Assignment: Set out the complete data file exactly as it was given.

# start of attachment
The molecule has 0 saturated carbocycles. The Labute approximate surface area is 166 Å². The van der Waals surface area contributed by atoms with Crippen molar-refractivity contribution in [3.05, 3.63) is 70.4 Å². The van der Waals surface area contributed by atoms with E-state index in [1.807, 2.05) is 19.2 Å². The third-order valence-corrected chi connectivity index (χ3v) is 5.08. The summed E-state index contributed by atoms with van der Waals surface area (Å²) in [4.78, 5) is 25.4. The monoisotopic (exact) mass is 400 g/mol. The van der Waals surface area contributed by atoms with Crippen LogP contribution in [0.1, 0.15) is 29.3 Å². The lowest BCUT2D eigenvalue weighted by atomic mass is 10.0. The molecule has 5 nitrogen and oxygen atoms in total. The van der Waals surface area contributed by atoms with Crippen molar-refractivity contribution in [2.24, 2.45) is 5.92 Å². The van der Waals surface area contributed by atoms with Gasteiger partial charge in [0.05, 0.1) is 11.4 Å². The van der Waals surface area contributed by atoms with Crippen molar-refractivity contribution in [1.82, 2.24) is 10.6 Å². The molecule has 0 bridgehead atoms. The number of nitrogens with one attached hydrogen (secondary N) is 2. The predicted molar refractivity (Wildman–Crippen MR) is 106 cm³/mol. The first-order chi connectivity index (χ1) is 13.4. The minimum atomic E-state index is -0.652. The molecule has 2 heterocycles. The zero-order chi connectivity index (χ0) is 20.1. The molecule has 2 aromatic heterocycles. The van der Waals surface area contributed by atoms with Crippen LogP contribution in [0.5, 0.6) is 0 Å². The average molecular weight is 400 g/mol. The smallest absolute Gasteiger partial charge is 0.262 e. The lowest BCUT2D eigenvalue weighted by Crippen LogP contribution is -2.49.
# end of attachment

The molecule has 0 saturated carbocycles. The Labute approximate surface area is 166 Å². The van der Waals surface area contributed by atoms with Crippen molar-refractivity contribution in [3.05, 3.63) is 70.4 Å². The van der Waals surface area contributed by atoms with E-state index in [1.807, 2.05) is 19.2 Å². The third-order valence-corrected chi connectivity index (χ3v) is 5.08. The summed E-state index contributed by atoms with van der Waals surface area (Å²) in [4.78, 5) is 25.4. The monoisotopic (exact) mass is 400 g/mol. The van der Waals surface area contributed by atoms with Crippen LogP contribution in [0.1, 0.15) is 29.3 Å². The lowest BCUT2D eigenvalue weighted by atomic mass is 10.0. The molecule has 5 nitrogen and oxygen atoms in total. The van der Waals surface area contributed by atoms with Crippen molar-refractivity contribution in [2.24, 2.45) is 5.92 Å². The van der Waals surface area contributed by atoms with Gasteiger partial charge in [0.05, 0.1) is 11.4 Å². The van der Waals surface area contributed by atoms with Crippen molar-refractivity contribution in [1.82, 2.24) is 10.6 Å². The molecule has 0 bridgehead atoms. The number of nitrogens with one attached hydrogen (secondary N) is 2. The predicted molar refractivity (Wildman–Crippen MR) is 106 cm³/mol. The first-order chi connectivity index (χ1) is 13.4. The minimum atomic E-state index is -0.652. The molecule has 2 heterocycles. The zero-order chi connectivity index (χ0) is 20.1. The molecule has 2 aromatic heterocycles. The van der Waals surface area contributed by atoms with Crippen LogP contribution in [0.5, 0.6) is 0 Å². The average molecular weight is 400 g/mol. The smallest absolute Gasteiger partial charge is 0.262 e. The lowest BCUT2D eigenvalue weighted by Crippen LogP contribution is -2.49.